What we do is very hard, and we must continue to operate in that slim area between the difficult and impossible to be successful. Our people are key and key to mastering technology and its application.
So, what is the security challenge ahead?
Today, we live in a technology-enabled, connected world. With this comes great opportunity and benefits to society and our economy. Everything is being digitised, everything is being connected and everything is being controlled by software.
And there is no doubt, the full potential of connectivity, technology and software are yet to be fully realised. However, these same benefits represent a significant risk.
We’ve all witnessed the wholesale theft of data and disruption to business globally in recent years.
For the last 10 years, the security world has been focused on dealing with the problem of wholesale theft of data. As the full potential of technology, connectivity and software are further realised, I think it is time we turn our mind to integrity and availability.
The successful identification and management of cyber-security risk across the community, businesses and governments is critically important.
The 2017 Independent Intelligence Review recognised the importance of this. In regard to the Australian Cyber Security Centre, the review noted, it’s essential to have a seamless connection between the centre and the Australian Signals Directorate.
The review also noted the centre should be established as the credible and authoritative voice on cyber security in Australia. The Australian Cyber Security Centre is now part of ASD and we have been joined by staff from CERT Australia and a smaller contingent of staff from the DTA.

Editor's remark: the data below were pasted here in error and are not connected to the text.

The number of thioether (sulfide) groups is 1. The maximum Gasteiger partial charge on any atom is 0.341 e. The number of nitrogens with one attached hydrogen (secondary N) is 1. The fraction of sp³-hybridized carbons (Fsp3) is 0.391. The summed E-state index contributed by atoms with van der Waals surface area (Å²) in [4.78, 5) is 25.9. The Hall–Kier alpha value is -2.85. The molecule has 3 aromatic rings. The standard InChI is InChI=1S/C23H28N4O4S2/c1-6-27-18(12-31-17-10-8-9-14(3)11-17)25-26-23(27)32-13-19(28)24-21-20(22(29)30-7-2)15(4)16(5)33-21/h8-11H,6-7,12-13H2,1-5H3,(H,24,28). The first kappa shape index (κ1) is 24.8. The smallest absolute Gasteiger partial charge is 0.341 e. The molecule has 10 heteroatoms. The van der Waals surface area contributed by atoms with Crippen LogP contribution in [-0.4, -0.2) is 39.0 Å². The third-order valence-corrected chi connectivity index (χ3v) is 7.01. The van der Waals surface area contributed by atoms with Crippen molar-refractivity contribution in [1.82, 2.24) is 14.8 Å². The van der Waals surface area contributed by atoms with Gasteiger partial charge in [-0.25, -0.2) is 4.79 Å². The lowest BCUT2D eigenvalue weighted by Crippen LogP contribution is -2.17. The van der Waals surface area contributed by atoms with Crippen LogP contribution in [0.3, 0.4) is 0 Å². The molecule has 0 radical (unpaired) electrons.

The changes you will see from the centre will not come from these changes alone. The collective potential will increase as a result, but you will also see a change of emphasis and greater engagement.
The changes to the Intelligence Services Act, the Act that governs ASD, introduced two key changes:
- firstly, ASD’s advice and proactive assistance remit on cyber security is now expanded to include the community, business and governments, and
- secondly, a new function to prevent and disrupt serious cyber-enabled crime.
These changes are significant. The ambition and expectations of our Ministers are high. And I’d be confident your expectation is the same.
The centre is now focussed on cyber-security risks for:
- the community,
- businesses, small, medium and large, and
- governments, both federal, state and local
I can assure you, Alastair MacGibbon, his team, and the rest of ASD will be focused on this.
In the context of this whole-of-nation focus, the new function to prevent and disrupt serious cyber-enabled crime is also important.
In this regard, cyber-enabled crime will include:
- pure play cybercrime – that is hacking for a criminal purpose - I’d also include nation-state actors in this, and
- cyber-enabled serious crime.
Countering cybercrime will continue to be a team sport, our work with the Australian Federal Police, the Australian Criminal Intelligence Commission and ASIO will be more important than ever.
ASD’s focus on nation-state actors, that is, countering cyber espionage, interference or attack will continue and will remain important.
However, ASD’s focus will shift and broaden. And when I refer to ASD in this context, I mean the whole of my organisation.
My expectations for the centre include:
- comprehensively understanding the cyber threat to Australia, and